NEWS

Gulliver goes to war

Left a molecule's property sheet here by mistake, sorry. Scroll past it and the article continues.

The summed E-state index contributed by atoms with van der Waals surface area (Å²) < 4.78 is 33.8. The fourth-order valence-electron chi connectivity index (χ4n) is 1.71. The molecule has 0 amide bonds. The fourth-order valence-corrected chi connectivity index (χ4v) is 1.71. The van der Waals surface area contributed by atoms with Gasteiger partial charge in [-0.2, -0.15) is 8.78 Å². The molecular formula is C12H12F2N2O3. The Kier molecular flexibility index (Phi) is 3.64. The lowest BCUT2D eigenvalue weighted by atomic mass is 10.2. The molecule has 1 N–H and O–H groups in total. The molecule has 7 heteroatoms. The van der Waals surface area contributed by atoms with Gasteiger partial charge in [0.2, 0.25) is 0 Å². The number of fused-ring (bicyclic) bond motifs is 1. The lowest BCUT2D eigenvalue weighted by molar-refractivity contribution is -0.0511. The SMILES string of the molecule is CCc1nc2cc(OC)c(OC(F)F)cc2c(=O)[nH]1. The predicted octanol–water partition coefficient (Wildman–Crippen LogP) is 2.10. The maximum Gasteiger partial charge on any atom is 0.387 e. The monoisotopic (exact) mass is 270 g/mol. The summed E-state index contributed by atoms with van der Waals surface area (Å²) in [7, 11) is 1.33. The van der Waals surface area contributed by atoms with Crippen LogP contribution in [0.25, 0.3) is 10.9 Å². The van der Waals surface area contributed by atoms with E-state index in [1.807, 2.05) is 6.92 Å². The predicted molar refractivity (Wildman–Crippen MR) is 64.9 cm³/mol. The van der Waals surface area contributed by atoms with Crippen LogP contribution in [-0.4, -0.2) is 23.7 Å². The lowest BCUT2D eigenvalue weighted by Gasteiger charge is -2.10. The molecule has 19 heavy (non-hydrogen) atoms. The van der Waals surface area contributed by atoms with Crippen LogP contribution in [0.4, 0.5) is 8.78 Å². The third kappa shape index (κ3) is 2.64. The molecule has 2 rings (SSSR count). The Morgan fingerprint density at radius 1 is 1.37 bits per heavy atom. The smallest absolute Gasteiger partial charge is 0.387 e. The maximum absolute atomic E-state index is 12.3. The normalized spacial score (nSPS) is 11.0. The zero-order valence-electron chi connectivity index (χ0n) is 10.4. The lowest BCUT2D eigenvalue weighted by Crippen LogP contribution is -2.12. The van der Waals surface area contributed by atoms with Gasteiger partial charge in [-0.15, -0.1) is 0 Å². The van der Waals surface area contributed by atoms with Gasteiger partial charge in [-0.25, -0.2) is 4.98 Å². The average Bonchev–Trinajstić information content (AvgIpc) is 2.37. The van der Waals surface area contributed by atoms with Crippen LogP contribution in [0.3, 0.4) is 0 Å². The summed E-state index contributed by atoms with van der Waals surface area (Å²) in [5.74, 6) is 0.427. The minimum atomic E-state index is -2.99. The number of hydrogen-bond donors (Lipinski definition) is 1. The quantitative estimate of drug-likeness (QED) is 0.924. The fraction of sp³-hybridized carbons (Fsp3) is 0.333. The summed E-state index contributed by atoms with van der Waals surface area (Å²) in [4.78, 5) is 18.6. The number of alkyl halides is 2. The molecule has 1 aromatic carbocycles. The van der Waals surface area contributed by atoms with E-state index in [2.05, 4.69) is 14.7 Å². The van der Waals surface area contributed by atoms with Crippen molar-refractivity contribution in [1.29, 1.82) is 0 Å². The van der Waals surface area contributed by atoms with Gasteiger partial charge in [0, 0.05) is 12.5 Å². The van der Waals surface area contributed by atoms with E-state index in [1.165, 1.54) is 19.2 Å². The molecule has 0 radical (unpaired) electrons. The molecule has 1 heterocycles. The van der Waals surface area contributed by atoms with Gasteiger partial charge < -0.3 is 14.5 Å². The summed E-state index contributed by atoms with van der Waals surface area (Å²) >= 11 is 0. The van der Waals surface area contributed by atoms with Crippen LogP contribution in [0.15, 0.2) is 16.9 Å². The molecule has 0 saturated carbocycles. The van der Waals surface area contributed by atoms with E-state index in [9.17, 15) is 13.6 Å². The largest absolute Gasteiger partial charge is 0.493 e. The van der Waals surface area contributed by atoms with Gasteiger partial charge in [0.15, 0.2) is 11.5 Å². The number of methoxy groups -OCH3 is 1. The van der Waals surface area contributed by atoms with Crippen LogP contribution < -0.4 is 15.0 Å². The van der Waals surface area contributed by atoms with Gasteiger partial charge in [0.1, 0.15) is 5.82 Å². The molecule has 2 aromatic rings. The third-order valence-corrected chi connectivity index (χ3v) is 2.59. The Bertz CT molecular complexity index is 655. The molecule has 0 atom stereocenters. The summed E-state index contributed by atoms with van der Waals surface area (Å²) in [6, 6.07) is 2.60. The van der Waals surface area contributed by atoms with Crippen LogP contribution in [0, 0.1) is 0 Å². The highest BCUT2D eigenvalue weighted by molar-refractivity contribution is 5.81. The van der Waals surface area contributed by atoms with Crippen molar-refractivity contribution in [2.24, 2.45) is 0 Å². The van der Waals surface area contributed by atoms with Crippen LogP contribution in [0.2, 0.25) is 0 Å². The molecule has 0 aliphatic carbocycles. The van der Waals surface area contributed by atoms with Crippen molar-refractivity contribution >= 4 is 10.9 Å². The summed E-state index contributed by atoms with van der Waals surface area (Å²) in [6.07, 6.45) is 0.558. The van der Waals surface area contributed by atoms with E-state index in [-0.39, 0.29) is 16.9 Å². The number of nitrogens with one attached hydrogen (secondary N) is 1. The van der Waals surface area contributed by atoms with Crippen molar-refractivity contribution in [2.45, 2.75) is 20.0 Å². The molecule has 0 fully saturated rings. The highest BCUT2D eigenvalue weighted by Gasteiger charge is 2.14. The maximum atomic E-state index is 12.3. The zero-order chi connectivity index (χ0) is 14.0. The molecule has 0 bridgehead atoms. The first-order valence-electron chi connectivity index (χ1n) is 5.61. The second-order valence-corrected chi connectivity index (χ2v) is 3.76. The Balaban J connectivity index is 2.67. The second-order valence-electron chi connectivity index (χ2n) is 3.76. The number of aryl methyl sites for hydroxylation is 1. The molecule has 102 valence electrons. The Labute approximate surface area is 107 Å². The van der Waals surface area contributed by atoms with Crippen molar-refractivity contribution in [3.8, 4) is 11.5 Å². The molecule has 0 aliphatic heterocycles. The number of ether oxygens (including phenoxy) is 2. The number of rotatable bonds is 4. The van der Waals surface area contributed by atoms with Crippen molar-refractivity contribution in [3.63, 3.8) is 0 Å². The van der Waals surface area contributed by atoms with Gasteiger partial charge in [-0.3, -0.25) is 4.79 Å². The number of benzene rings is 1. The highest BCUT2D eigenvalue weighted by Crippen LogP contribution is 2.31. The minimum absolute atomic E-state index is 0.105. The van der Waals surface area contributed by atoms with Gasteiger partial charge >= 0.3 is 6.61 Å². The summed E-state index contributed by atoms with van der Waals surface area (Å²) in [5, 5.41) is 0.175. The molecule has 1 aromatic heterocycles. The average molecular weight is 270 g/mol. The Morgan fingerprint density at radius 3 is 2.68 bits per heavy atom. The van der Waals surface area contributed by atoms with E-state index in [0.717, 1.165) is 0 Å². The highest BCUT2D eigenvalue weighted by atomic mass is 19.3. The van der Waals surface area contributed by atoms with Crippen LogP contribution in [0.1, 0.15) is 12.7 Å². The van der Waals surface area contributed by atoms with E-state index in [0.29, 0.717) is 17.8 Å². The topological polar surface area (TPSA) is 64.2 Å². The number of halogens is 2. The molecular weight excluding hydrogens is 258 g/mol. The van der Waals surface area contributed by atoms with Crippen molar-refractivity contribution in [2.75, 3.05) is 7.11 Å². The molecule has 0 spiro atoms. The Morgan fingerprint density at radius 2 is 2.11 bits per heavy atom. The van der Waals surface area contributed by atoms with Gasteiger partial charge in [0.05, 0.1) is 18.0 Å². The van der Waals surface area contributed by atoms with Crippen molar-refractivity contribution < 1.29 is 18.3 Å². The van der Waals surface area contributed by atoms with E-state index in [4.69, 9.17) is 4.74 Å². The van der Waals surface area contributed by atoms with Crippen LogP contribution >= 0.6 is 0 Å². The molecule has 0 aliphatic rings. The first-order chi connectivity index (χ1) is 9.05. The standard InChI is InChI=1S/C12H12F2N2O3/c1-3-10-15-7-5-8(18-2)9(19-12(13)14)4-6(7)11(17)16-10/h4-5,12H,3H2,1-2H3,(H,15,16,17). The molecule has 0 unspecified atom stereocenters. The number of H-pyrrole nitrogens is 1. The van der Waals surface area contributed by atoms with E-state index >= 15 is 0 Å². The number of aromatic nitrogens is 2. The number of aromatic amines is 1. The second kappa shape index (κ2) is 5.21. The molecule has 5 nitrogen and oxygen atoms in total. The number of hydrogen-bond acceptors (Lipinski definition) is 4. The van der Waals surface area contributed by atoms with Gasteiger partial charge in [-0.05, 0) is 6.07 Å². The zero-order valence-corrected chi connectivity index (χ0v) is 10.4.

In the wake of the September 11 attacks, the US has morphed in public perception as a giant waking up in a hostile, Hobbesian world. Gulliver has broken his unilateral ties and treats the rest as irritating Lilliputians. However, Washington’s penchant for unchecked global power play could well backfire. For US world leadership to be smooth and effective it must rest on two feet: a strong economy and firepower, on the one side, and the consent of the others, on the other. These days, however, Captain America seems to be leaning more over to one side. Consent for US policies has plunged while Washington’s global leadership seems to rest solely on economic and military might. The days of the worldwide outpouring of sympathy and support for the US after September 11 were quickly succeeded by public rebukes and anti-US demonstrations. Even the governments that have fallen in behind America for a showdown against Iraq do not seem to have public majorities with the US. America’s lone-wolf record on issues like global warming, arms control, the making and testing of nuclear weapons, and the international war crimes tribunal have squandered the worldwide support engendered by the terrorist blitz in the US. America is seen as the bully boy that scraps the inconvenient rules of the game. Or even makes new ones. US President George W. Bush’s authorization of pre-emptive action against any state perceived as a threat to American leadership has, in the eyes even of US allies, substituted America’s image of the legitimate custodian with that of the unaccountable superpower. As a hegemon, Washington has lost consent. For a dominant power to be truly hegemonic, it must stabilize the international political economy to the benefit of everyone participating in it, including itself. It must do so through the supply of collective goods, that means non-excludable and non-exhaustible goods such as free trade and security. The hegemon takes the lead in supplying these goods because it can afford to do so and has enough power and influence to get the others to follow. The hegemon must lead, not dominate. Consent fades when the hegemon exploits its might, when its actions are perceived as self-serving or detrimental to other states’ interests; in short, when it behaves like an emperor. The Europe that US Secretary of Defense Donald Rumsfeld scorned as «old Europe» may show a European aversion to heavy-handed tactics but this does not mean that European states do not have their own agenda and legitimate interests that they wish to defend. Washington’s pugnacious strategies alienate its friends and ultimately undermine the very interests that the Bush administration ought to protect. These are nothing but safety and stability, the sine qua non of a global free market economy on which much of US leadership depends. The US has to realize that arrogance breeds resentment. And resentment, as the terrorist attacks showed, brings instability – now on a global scale. Above all, the US has to realize that being a hegemon is not what it used to be. America can no longer shoulder the burden of international stability alone. This is not so much because of the relative decline in the power of its economy. America is still the world’s largest economy and, no doubt, by far the fastest gun around. It’s just that the world has changed. Again, as the events of September 11 demonstrated, globalization and the information revolution have strengthened the hand of non-state actors, like Al Qaeda, and effectively brought distant enemies to our doorstep. The US cannot go it alone in this new landscape. It needs allies and the backing of international institutions. The United Nations should not be treated as a fig leaf for US foreign policy but as a necessary tool in upholding international law – for all. Washington must listen to its friends. For its part, and instead of grumbling, Europe must raise its game and provide Washington with a partner it cannot afford to ignore. The best way to influence global developments is to have a strong say in their making. It is essential that Europe acquires a single voice in security policy so that it can more effectively promote European priorities and values, backed by a strong army to defend them if necessary. European tut-tuts over Iraq are not necessarily a sign of continental stagnation or a longing to free-ride on American hegemony. It may simply be that European leaders are right. Deterrence and containment are better weapons in dealing with Baghdad. New York Times commentator Thomas L. Friedman recently wrote that «in today’s globalized world, if you don’t visit a bad neighborhood, it will visit you.» Maybe. But bombing a nasty neighborhood may just spread the poison further. US impatience to attack Saddam stocks anti-US sentiment in the Arab world, it further radicalizes Islamic radicalism, and America effectively creates the incubators of tomorrow’s terrorists. This does not mean that we must not safeguard our Western values. In fact, we should do everything to protect these values – even go to war if required. But war must always be the last resort. The US must realize that its real power lies not with its «smart» bombs and high-tech but with its so-called soft power – democracy, economic and political freedom, and the growing appeal of these values across the globe. It is on these values that the European Union is being built; an expanding family of liberal democratic states which is based on consent rather than force. For all its shortcomings, the EU is a community that all neighboring countries, including the former captive states of the Soviet Union, want to join. Some nasty anachronisms may never be wiped off the map – perhaps it’s an illusion to try to eliminate all paradox from human affairs. But as this momentum of free democratic nations grows bigger and stronger, the Saddams of this world will feel more and more out of place. Time is on our side so long as we act prudently. For every terrorist plotting murder in the West, thousands of his compatriots are trying every day to sneak into those same countries in pursuit of a better life.